DIY Arduino Watch

We first thought [Alexis Ospitia]’s watch was a sports watch made with an Arduino, but it’s actually a sporty watch made with an Arduino. This explains the watch’s strange ability to tell you the current temperature and humidity.

The core of the watch is an Arduino Mini. To make it good for time telling, a real-time clock module was added. A DHT11 monitors the temperature and humidity. A charge circuit and lithium battery provide power. Finally, the watch displays the date, time, and other data with an LCD from a Nokia 5110. We can tell you the last part that’s going to break on this.

Even if you think the watch is a bit chunky, the tutorial is very slick. [Alexis] has taken the trouble to individually draw and describe each portion of the watch’s construction. He explains each pin, what they do, and provides a Fritzing drawing of the wires to the Arduino. The code is provided; to program the watch a USB-to-serial module must be used.

For the housing he made a box from a thin gauge aluminum sheet and attached leather straps to the assembly. The final construction is cool looking in a techno-punk way, and is fairly compact. One might even say sporty.

16 thoughts on “DIY Arduino Watch

    1. Really like your design, might make one myself. To prolong the life of the strap though I would suggest adding a metal bar which clamps down on to the strap using the two screws already in place, this would help spread some of the stress away from the screw holes and along the width the strap. If the bar had a few little teeth that could bite into the leather this would be even better but I’d need to think how you could make such a part easily at home.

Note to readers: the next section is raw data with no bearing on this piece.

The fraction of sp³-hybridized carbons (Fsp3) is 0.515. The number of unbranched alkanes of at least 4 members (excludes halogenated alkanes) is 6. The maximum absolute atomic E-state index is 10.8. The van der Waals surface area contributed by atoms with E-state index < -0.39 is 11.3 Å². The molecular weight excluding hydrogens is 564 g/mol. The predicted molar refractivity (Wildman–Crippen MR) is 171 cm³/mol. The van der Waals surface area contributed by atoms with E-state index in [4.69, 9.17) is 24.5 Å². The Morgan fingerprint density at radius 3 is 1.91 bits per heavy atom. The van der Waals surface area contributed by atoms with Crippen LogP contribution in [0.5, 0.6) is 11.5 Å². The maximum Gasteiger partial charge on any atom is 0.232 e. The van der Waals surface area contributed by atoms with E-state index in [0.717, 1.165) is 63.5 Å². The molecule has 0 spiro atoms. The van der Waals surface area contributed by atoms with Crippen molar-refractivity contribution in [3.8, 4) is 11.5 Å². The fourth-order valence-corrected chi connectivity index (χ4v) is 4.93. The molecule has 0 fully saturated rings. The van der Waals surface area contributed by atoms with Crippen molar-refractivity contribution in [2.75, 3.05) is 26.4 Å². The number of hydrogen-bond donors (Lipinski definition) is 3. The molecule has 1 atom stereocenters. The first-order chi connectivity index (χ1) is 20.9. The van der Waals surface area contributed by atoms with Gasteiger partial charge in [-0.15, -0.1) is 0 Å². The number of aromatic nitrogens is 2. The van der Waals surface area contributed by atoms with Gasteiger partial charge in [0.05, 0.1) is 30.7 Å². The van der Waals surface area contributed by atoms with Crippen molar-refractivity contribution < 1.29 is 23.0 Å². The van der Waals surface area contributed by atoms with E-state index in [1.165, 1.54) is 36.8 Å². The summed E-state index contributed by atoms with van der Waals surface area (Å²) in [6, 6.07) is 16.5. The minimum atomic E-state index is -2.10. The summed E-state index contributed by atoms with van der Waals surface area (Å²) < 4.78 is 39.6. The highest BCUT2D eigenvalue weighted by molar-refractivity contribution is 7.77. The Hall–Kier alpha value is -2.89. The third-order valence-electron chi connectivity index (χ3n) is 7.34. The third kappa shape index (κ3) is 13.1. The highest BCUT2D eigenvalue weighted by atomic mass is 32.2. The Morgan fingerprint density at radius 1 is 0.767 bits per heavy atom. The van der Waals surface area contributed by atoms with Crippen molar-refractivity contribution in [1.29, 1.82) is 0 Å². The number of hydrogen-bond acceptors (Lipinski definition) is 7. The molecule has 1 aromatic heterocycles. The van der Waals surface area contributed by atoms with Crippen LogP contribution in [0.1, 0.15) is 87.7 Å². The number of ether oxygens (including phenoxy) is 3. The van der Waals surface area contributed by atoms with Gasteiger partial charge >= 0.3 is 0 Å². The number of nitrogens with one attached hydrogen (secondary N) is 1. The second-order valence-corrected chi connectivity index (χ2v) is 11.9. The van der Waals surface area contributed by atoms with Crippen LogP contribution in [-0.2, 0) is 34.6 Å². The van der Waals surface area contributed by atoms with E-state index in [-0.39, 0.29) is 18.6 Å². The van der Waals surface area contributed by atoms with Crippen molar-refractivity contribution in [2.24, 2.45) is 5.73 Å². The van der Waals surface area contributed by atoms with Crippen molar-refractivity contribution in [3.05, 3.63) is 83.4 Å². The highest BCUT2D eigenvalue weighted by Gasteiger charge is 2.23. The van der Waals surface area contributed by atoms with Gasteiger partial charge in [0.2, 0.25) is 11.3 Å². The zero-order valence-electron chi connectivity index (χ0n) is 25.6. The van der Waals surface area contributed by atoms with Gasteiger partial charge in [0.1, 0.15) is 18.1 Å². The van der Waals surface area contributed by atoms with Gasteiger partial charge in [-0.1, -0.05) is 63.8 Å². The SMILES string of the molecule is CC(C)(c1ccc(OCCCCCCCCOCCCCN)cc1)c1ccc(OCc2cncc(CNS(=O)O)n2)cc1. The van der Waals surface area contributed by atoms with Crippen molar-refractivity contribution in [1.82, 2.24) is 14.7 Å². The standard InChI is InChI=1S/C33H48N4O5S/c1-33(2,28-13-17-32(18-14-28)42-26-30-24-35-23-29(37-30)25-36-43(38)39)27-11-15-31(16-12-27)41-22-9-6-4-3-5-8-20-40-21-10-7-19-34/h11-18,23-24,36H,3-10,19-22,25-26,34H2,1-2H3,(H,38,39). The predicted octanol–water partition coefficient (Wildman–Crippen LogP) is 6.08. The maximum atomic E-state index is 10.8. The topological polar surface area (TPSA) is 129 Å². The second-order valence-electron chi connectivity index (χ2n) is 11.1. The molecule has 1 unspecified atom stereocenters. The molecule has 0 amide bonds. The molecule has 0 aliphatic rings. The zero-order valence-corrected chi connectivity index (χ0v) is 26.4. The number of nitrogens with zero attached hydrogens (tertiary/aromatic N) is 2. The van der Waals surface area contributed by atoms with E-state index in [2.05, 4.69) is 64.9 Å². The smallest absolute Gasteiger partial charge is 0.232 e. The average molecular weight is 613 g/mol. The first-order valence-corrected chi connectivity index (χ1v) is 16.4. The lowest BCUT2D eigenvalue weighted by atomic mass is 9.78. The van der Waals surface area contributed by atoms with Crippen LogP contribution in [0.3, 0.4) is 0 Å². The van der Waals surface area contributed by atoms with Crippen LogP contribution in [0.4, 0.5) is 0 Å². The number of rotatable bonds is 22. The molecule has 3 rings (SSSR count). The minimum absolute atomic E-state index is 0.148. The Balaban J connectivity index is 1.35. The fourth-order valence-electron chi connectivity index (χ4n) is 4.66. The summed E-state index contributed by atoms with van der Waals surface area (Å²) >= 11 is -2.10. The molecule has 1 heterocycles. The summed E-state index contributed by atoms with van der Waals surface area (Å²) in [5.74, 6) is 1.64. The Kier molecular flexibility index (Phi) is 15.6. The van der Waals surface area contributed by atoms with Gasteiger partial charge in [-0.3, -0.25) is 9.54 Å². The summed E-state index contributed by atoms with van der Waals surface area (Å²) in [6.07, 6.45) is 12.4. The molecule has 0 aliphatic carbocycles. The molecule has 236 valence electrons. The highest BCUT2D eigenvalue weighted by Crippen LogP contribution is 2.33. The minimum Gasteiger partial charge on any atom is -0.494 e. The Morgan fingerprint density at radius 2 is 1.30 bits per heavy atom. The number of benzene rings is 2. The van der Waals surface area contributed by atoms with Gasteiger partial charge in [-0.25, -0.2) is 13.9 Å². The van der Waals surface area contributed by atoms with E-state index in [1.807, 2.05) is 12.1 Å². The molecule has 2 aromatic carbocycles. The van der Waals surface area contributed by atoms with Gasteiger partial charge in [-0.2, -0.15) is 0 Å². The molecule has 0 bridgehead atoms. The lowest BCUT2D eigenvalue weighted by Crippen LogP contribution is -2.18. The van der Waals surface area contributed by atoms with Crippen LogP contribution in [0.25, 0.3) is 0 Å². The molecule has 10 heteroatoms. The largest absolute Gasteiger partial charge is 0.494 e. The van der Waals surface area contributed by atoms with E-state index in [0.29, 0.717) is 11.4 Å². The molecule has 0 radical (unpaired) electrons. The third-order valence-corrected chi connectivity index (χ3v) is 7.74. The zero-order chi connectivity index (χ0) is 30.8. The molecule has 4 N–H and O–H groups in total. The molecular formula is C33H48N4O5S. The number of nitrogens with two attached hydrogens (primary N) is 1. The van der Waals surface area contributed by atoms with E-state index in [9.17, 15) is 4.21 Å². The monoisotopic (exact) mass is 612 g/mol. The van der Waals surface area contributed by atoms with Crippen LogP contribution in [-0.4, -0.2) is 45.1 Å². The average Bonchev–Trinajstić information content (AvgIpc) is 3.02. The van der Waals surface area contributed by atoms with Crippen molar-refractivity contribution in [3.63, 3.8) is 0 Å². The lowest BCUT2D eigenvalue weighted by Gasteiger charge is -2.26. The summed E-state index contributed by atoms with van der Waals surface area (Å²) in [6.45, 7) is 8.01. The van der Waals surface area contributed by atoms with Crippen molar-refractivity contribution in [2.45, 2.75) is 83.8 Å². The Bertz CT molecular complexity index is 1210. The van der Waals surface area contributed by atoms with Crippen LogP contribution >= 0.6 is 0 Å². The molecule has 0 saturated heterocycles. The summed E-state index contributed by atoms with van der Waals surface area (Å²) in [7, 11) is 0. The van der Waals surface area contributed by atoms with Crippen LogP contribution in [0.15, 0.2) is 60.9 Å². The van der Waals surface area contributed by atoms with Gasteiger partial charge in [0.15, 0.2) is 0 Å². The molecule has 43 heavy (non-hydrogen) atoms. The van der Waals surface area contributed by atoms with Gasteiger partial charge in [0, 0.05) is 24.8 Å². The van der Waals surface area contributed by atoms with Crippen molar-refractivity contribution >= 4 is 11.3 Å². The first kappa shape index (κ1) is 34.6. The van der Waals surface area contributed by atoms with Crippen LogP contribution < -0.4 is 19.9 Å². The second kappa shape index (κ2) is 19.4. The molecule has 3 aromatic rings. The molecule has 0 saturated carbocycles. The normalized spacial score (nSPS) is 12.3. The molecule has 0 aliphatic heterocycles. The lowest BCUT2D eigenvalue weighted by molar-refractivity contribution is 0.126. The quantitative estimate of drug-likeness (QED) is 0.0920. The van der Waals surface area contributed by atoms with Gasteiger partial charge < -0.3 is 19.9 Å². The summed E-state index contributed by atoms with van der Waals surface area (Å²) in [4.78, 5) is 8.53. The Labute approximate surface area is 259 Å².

1. What’s the current display to replace the Nokia LCD? Something cheap, low-power, 3.3v, and sunlight-visible. The Sharp Memory LCD looks nice but certainly isn’t cheap.

    1. I’d love to take on a build like this. I think the driver scheme for eink is quite a bit more complicated. I’ve seen the 1.3″ Sharp display Adafruit sells. It sounds like that’s actually an LCD display with super high contrast (so you avoid the difficult to drive issue).

      Has anyone been able to source and successfully drive a tiny eink display themselves? I’m thinking 1.8″ or smaller.

  2. I still do not understand why so many people are doing their watch project using an Arduino. Since there is MSP430 (especially fram series) which can run for ages with one CR2032 battery. The same applies for the Sharp memory LCD. I am still convinced that EZ430-Chronos is perfect starting point for the watch project. IMHO it is perfect dev-kit for that. And I think that the price is acceptable.

  3. Hi! Looks great.

    On the strap part: I would make it a bit wider so the watch/display is a HOLE in the strap.

    The way it is now, the strap goes from one side of the watch to the other around the wrist. My way there would be better strength with the strap/watch connection as there would be less stress on the connection points and less chance of failure there.

    Small bars (similar to what were suggested by someone else) would hold the display/watch in place and not need to be as strong as they would need to be with the shown method.

    Shame I can’t include a drawing of the idea. But I hope how I described it helps.

    All the best!

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